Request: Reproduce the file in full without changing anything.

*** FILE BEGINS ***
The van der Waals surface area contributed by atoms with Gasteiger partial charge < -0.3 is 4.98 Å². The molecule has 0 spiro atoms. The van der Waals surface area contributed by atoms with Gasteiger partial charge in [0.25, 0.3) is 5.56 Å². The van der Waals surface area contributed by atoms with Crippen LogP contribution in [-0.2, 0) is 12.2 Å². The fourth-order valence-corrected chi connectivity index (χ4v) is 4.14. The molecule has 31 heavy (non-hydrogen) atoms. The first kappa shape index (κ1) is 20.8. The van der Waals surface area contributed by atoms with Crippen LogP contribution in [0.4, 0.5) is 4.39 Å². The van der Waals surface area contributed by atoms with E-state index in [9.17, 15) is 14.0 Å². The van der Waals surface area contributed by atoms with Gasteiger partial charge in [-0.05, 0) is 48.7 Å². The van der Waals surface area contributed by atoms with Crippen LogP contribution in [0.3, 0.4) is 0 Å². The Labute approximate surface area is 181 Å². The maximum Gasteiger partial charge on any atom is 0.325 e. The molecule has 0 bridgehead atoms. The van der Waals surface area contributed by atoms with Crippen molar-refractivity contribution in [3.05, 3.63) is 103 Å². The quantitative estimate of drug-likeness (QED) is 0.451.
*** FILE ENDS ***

The van der Waals surface area contributed by atoms with Gasteiger partial charge < -0.3 is 4.98 Å². The molecule has 0 spiro atoms. The van der Waals surface area contributed by atoms with Gasteiger partial charge in [0.25, 0.3) is 5.56 Å². The van der Waals surface area contributed by atoms with Crippen LogP contribution in [-0.2, 0) is 12.2 Å². The fourth-order valence-corrected chi connectivity index (χ4v) is 4.14. The molecule has 31 heavy (non-hydrogen) atoms. The first kappa shape index (κ1) is 20.8. The van der Waals surface area contributed by atoms with Crippen LogP contribution in [0.4, 0.5) is 4.39 Å². The van der Waals surface area contributed by atoms with E-state index in [9.17, 15) is 14.0 Å². The van der Waals surface area contributed by atoms with Gasteiger partial charge in [-0.05, 0) is 48.7 Å². The van der Waals surface area contributed by atoms with Crippen LogP contribution in [0.3, 0.4) is 0 Å². The Labute approximate surface area is 181 Å². The maximum Gasteiger partial charge on any atom is 0.325 e. The molecule has 0 bridgehead atoms. The van der Waals surface area contributed by atoms with Crippen molar-refractivity contribution in [3.05, 3.63) is 103 Å². The quantitative estimate of drug-likeness (QED) is 0.451.